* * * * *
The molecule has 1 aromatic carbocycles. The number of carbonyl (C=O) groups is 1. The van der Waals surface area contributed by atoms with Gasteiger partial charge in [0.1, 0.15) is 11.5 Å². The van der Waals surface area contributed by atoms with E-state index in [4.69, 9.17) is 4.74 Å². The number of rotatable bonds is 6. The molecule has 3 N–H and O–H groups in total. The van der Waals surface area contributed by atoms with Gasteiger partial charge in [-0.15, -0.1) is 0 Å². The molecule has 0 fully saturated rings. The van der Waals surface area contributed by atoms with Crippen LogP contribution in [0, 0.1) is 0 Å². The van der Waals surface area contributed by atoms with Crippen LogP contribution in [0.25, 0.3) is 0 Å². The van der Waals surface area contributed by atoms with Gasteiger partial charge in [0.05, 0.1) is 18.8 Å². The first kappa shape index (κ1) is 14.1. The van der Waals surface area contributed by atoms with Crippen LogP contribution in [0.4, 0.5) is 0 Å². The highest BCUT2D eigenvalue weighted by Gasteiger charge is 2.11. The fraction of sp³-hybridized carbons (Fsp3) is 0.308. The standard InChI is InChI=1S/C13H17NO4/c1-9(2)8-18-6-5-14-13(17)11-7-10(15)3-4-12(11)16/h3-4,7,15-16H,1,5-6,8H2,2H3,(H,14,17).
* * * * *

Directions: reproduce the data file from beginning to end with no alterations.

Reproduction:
The molecule has 1 aromatic carbocycles. The number of carbonyl (C=O) groups is 1. The van der Waals surface area contributed by atoms with Gasteiger partial charge in [0.1, 0.15) is 11.5 Å². The van der Waals surface area contributed by atoms with E-state index in [4.69, 9.17) is 4.74 Å². The number of rotatable bonds is 6. The molecule has 3 N–H and O–H groups in total. The van der Waals surface area contributed by atoms with Gasteiger partial charge in [-0.15, -0.1) is 0 Å². The molecule has 0 fully saturated rings. The van der Waals surface area contributed by atoms with Crippen LogP contribution in [0, 0.1) is 0 Å². The van der Waals surface area contributed by atoms with Crippen LogP contribution in [0.25, 0.3) is 0 Å². The van der Waals surface area contributed by atoms with Gasteiger partial charge in [0.05, 0.1) is 18.8 Å². The first kappa shape index (κ1) is 14.1. The van der Waals surface area contributed by atoms with Crippen LogP contribution in [0.4, 0.5) is 0 Å². The highest BCUT2D eigenvalue weighted by Gasteiger charge is 2.11. The fraction of sp³-hybridized carbons (Fsp3) is 0.308. The standard InChI is InChI=1S/C13H17NO4/c1-9(2)8-18-6-5-14-13(17)11-7-10(15)3-4-12(11)16/h3-4,7,15-16H,1,5-6,8H2,2H3,(H,14,17).